Driving change within England’s leading performing arts companies
Before beginning, each organisation was asked to write a question they wanted to explore over the duration of the programme. This was to give each organisation a targeted and focused starting point for their investigation and, following that, a way of helping them stay on track over the subsequent six months. After deciding on their question, Tonic worked with each organisation to help them break it down into manageable chunks, and to plan and carry out their approach to answering it.
Step 1. Investigation
This step centred on the area of focus the organisations selected for themselves via their question. Tonic conducted investigations on their behalf, examining how things wereworking at the time, and sought to understand where barriers to women existed. Tonic then shared their findings with the organisations.
This step was about the organisations enhancing their own understanding and asking ‘why’; it was about them questioning their own thinking and that of others, and about exposing themselves to perspectives and information that may previously have been off their radar. Over all, it was about them being reflective and listening to others, not about them leading or needing to come up with solutions; that would come in Step Two.
Step 2. Innovation
Based on the findings of the investigation, the organisations explored and considered alternative or supplementary ways of working which would go some way towards removing the barriers they had identified.
This step was about dreaming up new ways of doing things, and of challenging existing preconceptions and the ‘but we’ve always done it this way’ approach. At the same time, any new approaches had to be achievable, realistic, and deliverable within the organisations’ already busy schedules and programmes of work.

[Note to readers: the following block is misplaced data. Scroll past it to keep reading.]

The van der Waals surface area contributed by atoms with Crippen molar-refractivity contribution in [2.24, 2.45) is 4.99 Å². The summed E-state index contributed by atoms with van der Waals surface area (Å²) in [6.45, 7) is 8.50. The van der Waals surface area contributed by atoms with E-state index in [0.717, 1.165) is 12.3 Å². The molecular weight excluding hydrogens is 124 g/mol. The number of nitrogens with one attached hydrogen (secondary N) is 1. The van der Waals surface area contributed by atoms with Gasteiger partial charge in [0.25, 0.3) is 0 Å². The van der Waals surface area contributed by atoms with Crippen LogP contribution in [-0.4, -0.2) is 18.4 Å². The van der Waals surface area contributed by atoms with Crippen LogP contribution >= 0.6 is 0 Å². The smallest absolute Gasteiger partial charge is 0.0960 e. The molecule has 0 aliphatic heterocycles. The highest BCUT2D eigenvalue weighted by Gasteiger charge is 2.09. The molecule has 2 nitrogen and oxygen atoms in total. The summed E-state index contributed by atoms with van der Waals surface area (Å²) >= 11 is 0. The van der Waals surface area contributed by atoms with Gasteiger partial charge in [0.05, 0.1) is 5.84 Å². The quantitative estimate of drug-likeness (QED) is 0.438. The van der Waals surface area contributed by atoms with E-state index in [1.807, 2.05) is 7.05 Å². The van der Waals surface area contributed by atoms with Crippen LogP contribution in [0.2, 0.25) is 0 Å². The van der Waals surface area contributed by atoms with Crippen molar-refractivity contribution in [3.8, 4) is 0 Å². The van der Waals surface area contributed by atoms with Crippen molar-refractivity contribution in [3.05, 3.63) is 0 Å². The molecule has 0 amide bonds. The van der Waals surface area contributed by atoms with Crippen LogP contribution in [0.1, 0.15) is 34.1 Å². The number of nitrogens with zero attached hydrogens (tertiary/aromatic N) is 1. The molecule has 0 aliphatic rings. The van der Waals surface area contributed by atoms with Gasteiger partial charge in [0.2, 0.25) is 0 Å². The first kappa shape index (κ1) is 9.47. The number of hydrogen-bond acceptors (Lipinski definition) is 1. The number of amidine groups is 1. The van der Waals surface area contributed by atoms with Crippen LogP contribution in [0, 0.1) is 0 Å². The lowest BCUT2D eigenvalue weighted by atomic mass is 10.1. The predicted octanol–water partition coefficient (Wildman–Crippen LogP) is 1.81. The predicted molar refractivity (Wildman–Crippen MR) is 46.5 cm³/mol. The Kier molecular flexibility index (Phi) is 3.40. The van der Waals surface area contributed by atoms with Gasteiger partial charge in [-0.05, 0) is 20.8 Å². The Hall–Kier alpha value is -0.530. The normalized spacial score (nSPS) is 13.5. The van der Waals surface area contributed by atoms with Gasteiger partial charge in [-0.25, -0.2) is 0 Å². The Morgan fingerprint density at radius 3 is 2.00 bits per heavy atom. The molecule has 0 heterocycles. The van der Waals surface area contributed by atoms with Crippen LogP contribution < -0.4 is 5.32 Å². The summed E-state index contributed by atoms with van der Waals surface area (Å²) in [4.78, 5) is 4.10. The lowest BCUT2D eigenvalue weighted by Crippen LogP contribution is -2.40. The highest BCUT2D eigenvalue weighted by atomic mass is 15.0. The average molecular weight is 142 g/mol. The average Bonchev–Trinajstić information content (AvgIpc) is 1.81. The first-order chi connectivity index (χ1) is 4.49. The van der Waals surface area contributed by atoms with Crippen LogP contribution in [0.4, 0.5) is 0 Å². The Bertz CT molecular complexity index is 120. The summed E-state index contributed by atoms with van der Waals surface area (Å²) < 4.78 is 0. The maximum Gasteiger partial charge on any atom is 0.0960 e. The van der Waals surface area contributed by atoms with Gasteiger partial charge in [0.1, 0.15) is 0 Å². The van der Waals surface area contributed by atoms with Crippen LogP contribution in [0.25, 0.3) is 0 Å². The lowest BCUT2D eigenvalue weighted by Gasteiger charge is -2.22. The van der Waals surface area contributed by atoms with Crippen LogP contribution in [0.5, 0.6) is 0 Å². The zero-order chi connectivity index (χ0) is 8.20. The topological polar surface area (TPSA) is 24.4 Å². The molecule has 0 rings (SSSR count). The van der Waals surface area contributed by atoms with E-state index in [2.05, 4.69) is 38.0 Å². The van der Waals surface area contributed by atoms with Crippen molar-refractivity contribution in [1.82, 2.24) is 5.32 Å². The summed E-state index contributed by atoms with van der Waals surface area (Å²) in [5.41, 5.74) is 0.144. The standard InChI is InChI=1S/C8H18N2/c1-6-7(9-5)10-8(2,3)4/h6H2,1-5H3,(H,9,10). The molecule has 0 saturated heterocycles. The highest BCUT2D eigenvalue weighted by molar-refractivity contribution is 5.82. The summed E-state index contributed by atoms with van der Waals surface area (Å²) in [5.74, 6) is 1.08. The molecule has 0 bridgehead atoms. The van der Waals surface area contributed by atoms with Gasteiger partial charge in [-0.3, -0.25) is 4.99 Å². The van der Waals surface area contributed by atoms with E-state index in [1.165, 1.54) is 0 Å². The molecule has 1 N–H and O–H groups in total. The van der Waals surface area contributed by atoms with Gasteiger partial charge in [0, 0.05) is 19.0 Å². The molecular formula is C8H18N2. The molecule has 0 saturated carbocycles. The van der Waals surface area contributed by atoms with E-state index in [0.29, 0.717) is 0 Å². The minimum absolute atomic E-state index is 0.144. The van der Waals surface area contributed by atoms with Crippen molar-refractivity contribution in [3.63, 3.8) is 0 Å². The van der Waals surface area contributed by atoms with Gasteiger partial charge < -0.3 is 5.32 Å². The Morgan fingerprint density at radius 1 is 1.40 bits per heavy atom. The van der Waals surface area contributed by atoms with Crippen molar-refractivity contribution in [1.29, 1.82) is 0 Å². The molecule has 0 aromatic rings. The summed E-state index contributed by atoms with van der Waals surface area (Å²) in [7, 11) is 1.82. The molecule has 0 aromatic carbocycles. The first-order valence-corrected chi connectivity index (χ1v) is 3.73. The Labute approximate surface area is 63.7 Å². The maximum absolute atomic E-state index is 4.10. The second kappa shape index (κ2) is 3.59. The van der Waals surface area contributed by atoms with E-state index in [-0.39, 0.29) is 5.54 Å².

Step 3. Action Plans
By the conclusion of Step Two, the organisations had identified a range of new actions they would like to implement and each produced an action plan outlining steps towards making this happen. These action plans covered a range of approaches. Some were:
- small and time-limited, others were big and long-lasting.
- designed to achieve impact in one organisation, others to drive change across the wider industry.
- focused on the operational or ‘nuts and bolts’ side of how the organisation runs, others focused on artistic output or the creation of new artistic work.
Who Was Involved
2014 Advance cohort
2016 Advance cohort
Watch Advance participants speak about their experience of the programme.
Erica Whyman, Deputy Artistic Director at the Royal Shakespeare Company, speaking in 2014.
Alison Porter, Executive Producer and Michael Duffy, Communications Manager at Mahogany Opera Group, speaking in 2016.
Find out more
View or download an archive of the Advance website tonictheatre-advance.co.uk, which was available online between 2014 and 2022. The archive is available in PDF format (13Mb).